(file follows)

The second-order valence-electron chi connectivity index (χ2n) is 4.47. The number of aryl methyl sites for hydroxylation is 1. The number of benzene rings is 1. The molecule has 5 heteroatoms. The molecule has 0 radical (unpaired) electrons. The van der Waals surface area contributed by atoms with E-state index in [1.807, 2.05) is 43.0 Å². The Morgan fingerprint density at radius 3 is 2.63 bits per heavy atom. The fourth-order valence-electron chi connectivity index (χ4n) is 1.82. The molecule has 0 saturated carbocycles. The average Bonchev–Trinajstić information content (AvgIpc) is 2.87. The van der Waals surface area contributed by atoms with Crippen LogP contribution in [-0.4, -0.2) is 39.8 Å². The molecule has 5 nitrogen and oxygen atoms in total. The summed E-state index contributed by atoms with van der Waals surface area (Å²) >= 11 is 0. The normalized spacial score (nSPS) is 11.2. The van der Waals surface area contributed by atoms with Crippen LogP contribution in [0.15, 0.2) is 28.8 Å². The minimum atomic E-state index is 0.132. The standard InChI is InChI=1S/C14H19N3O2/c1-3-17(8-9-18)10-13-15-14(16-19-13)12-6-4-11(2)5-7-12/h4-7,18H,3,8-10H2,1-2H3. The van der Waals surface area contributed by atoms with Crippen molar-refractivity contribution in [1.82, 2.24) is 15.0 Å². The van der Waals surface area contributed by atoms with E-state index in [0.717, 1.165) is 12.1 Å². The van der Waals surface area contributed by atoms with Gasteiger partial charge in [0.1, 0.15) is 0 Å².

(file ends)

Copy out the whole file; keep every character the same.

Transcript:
The second-order valence-electron chi connectivity index (χ2n) is 4.47. The number of aryl methyl sites for hydroxylation is 1. The number of benzene rings is 1. The molecule has 5 heteroatoms. The molecule has 0 radical (unpaired) electrons. The van der Waals surface area contributed by atoms with E-state index in [1.807, 2.05) is 43.0 Å². The Morgan fingerprint density at radius 3 is 2.63 bits per heavy atom. The fourth-order valence-electron chi connectivity index (χ4n) is 1.82. The molecule has 0 saturated carbocycles. The average Bonchev–Trinajstić information content (AvgIpc) is 2.87. The van der Waals surface area contributed by atoms with Crippen LogP contribution in [-0.4, -0.2) is 39.8 Å². The molecule has 5 nitrogen and oxygen atoms in total. The summed E-state index contributed by atoms with van der Waals surface area (Å²) >= 11 is 0. The normalized spacial score (nSPS) is 11.2. The van der Waals surface area contributed by atoms with Crippen LogP contribution in [0.15, 0.2) is 28.8 Å². The minimum atomic E-state index is 0.132. The standard InChI is InChI=1S/C14H19N3O2/c1-3-17(8-9-18)10-13-15-14(16-19-13)12-6-4-11(2)5-7-12/h4-7,18H,3,8-10H2,1-2H3. The van der Waals surface area contributed by atoms with Crippen molar-refractivity contribution in [1.82, 2.24) is 15.0 Å². The van der Waals surface area contributed by atoms with E-state index in [0.717, 1.165) is 12.1 Å². The van der Waals surface area contributed by atoms with Gasteiger partial charge in [0.1, 0.15) is 0 Å².